|Insufficient Bait - part 2|
|Written by Michael Fones|
|Tuesday, 20 November 2007 09:55|
This is a continuation of a post I made yesterday about priestly vocations websites.
The Obligations and Rights of Clerics
The Code of Canon Law mentions that priests are to "acknowledge and promote the mission which the laity, each for his or her part, exercise in the Church and in the world." Can. 275 §2.
Several descriptions of the life of the priest that I read on diocesan and archdiocesan vocation pages were drawn from canon law's description of the obligations of a pastor.
Yet when it comes to describing the office of the pastor and how he expresses his priestly, prophetic and royal ministry, it is hard to see the relation between these aspects of his office and the promotion of the mission the laity have in the world. Here's what the Code says:
Can. 528 §1. A pastor is obliged to make provision so that the word of God is proclaimed in its entirety to those living in the parish; for this reason, he is to take care that the lay members of the Christian faithful are instructed in the truths of the faith, especially by giving a homily on Sundays and holy days of obligation and by offering catechetical instruction. He is to foster works through which the spirit of the gospel is promoted, even in what pertains to social justice. He is to have particular care for the Catholic education of children and youth. He is to make every effort, even with the collaboration of the Christian faithful, so that the message of the gospel comes also to those who have ceased the practice of their religion or do not profess the true faith.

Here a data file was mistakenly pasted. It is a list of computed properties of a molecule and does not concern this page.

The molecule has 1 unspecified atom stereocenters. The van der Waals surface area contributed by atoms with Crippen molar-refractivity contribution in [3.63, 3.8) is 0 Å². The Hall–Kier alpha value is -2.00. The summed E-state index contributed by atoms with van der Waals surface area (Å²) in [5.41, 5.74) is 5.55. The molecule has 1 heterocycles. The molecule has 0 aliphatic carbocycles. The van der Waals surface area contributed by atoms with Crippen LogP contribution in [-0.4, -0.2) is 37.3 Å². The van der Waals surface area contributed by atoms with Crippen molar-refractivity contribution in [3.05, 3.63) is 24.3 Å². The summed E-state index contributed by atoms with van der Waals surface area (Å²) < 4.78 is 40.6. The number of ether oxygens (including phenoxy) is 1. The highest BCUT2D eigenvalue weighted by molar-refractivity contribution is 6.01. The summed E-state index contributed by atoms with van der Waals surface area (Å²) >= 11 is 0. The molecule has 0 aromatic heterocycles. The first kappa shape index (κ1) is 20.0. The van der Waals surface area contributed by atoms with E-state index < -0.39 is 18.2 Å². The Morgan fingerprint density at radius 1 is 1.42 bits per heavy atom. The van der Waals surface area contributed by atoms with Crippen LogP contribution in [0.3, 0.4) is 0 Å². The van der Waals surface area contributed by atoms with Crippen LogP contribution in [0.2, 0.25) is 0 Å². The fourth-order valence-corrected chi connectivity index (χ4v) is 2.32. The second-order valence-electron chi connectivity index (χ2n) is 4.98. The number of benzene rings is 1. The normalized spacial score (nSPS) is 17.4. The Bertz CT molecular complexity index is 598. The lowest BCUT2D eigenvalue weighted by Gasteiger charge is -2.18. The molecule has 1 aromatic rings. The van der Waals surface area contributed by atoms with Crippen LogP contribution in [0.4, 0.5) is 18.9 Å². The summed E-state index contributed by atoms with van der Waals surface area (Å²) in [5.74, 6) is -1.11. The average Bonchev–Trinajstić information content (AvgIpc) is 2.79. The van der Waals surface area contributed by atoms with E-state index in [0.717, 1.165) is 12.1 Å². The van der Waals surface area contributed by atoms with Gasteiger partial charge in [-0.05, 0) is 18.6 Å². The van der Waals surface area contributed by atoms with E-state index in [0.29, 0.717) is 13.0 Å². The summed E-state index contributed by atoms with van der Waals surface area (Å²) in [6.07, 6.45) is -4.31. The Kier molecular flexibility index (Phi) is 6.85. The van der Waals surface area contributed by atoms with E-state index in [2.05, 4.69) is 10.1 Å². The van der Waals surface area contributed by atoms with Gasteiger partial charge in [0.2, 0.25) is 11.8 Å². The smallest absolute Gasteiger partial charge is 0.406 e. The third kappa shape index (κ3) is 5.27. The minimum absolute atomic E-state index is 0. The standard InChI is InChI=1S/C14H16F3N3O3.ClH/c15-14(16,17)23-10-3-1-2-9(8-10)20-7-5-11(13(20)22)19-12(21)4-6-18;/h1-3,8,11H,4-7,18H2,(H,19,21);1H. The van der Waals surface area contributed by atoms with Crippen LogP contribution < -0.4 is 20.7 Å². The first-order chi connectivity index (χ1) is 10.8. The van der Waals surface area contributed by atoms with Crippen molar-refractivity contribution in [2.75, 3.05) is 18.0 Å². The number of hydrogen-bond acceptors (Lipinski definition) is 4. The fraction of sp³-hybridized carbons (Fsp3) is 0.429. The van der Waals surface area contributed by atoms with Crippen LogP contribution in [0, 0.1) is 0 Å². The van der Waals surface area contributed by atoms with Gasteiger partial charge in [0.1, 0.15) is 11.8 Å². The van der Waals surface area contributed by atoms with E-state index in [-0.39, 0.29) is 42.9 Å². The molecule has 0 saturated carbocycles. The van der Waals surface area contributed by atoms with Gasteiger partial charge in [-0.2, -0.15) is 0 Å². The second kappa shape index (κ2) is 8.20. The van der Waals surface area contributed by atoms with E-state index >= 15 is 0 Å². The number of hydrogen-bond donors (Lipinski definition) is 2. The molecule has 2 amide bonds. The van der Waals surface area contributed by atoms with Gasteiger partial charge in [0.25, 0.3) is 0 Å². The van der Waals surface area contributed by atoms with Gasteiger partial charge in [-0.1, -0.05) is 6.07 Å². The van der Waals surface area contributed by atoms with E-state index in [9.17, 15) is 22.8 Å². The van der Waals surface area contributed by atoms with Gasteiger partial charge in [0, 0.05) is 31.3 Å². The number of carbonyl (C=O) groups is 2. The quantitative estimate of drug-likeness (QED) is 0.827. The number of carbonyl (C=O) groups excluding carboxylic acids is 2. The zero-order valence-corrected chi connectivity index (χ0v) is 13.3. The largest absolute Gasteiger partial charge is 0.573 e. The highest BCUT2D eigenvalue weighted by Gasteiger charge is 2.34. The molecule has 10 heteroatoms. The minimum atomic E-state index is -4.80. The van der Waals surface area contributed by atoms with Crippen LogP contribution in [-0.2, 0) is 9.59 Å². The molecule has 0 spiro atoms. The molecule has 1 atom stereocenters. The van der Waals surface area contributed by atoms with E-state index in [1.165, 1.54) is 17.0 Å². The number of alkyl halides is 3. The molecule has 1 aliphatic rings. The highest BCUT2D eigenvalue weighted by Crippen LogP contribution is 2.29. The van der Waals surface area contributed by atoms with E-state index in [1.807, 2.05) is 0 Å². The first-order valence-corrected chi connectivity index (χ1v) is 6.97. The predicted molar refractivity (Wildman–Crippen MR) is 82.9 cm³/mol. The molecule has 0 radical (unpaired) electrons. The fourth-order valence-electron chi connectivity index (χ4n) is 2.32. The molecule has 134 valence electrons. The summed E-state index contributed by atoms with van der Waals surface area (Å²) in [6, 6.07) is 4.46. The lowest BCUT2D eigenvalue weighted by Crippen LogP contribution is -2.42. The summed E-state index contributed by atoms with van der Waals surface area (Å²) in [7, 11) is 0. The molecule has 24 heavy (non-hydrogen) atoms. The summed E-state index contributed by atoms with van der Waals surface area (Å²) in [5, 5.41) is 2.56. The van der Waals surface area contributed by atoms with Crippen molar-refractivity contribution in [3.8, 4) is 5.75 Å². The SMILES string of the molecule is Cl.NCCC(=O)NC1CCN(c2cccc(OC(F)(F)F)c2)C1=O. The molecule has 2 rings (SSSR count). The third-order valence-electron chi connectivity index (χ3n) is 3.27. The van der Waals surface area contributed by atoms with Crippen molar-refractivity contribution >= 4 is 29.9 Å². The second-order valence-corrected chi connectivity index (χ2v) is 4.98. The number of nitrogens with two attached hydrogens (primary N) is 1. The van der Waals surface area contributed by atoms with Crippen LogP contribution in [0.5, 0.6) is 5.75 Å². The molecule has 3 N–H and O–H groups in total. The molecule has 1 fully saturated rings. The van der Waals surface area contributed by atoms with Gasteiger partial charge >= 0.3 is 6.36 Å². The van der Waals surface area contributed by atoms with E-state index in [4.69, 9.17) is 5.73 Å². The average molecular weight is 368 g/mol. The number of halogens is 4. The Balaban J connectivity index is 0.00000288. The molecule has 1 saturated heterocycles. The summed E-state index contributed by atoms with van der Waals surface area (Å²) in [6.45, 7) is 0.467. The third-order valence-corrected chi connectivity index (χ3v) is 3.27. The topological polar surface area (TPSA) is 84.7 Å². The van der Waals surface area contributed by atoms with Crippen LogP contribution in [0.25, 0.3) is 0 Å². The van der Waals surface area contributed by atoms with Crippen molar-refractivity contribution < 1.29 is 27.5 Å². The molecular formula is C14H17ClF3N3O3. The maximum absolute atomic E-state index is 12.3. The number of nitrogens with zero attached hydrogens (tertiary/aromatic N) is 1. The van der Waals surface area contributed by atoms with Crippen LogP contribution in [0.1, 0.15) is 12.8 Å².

§2. The pastor is to see to it that the Most Holy Eucharist is the center of the parish assembly of the faithful. He is to work so that the Christian faithful are nourished through the devout celebration of the sacraments and, in a special way, that they frequently approach the sacraments of the Most Holy Eucharist and penance. He is also to endeavor that they are led to practice prayer even as families and take part consciously and actively in the sacred liturgy …
This canon describes the pastor's prophetic and priestly function for the Christian community. The two paragraphs of canon 529 describe his royal function in an interesting way:
Can. 529 §1. In order to fulfill his office diligently, a pastor is to strive to know the faithful entrusted to his care. Therefore he is to visit families, sharing especially in the cares, anxieties, and griefs of the faithful, strengthening them in the Lord, and prudently correcting them if they are failing in certain areas. With generous love he is to help the sick, particularly those close to death, by refreshing them solicitously with the sacraments and commending their souls to God; with particular diligence he is to seek out the poor, the afflicted, the lonely, those exiled from their country, and similarly those weighed down by special difficulties. He is to work so that spouses and parents are supported in fulfilling their proper duties and is to foster growth of Christian life in the family.
§2. A pastor is to recognize and promote the proper part which the lay members of the Christian faithful have in the mission of the Church, by fostering their associations for the purposes of religion…